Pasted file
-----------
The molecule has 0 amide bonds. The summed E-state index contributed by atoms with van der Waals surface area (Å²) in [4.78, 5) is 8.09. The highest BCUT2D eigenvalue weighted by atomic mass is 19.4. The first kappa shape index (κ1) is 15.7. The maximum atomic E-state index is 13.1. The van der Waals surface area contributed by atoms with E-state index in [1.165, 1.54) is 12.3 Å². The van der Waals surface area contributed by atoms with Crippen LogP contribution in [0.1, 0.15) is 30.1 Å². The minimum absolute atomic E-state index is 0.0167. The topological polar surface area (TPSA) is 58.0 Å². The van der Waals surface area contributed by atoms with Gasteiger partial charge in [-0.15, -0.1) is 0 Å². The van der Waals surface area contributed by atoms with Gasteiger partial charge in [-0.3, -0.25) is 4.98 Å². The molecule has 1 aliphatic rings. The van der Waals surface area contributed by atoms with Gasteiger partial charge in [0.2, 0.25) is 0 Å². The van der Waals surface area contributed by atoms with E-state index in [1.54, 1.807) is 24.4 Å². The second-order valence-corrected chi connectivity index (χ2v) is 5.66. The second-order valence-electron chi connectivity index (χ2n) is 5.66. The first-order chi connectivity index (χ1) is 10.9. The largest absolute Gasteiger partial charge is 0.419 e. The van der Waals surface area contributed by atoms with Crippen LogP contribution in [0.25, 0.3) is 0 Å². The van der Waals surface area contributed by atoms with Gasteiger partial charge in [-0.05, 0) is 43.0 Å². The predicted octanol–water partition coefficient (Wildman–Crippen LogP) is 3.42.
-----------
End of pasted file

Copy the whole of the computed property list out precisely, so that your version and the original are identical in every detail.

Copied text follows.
The molecule has 0 amide bonds. The summed E-state index contributed by atoms with van der Waals surface area (Å²) in [4.78, 5) is 8.09. The highest BCUT2D eigenvalue weighted by atomic mass is 19.4. The first kappa shape index (κ1) is 15.7. The maximum atomic E-state index is 13.1. The van der Waals surface area contributed by atoms with E-state index in [1.165, 1.54) is 12.3 Å². The van der Waals surface area contributed by atoms with Crippen LogP contribution in [0.1, 0.15) is 30.1 Å². The minimum absolute atomic E-state index is 0.0167. The topological polar surface area (TPSA) is 58.0 Å². The van der Waals surface area contributed by atoms with Gasteiger partial charge in [-0.15, -0.1) is 0 Å². The van der Waals surface area contributed by atoms with Gasteiger partial charge in [-0.3, -0.25) is 4.98 Å². The molecule has 1 aliphatic rings. The van der Waals surface area contributed by atoms with Gasteiger partial charge in [0.2, 0.25) is 0 Å². The van der Waals surface area contributed by atoms with E-state index in [1.54, 1.807) is 24.4 Å². The second-order valence-corrected chi connectivity index (χ2v) is 5.66. The second-order valence-electron chi connectivity index (χ2n) is 5.66. The first-order chi connectivity index (χ1) is 10.9. The largest absolute Gasteiger partial charge is 0.419 e. The van der Waals surface area contributed by atoms with Crippen LogP contribution in [0.25, 0.3) is 0 Å². The van der Waals surface area contributed by atoms with Gasteiger partial charge in [-0.05, 0) is 43.0 Å². The predicted octanol–water partition coefficient (Wildman–Crippen LogP) is 3.42.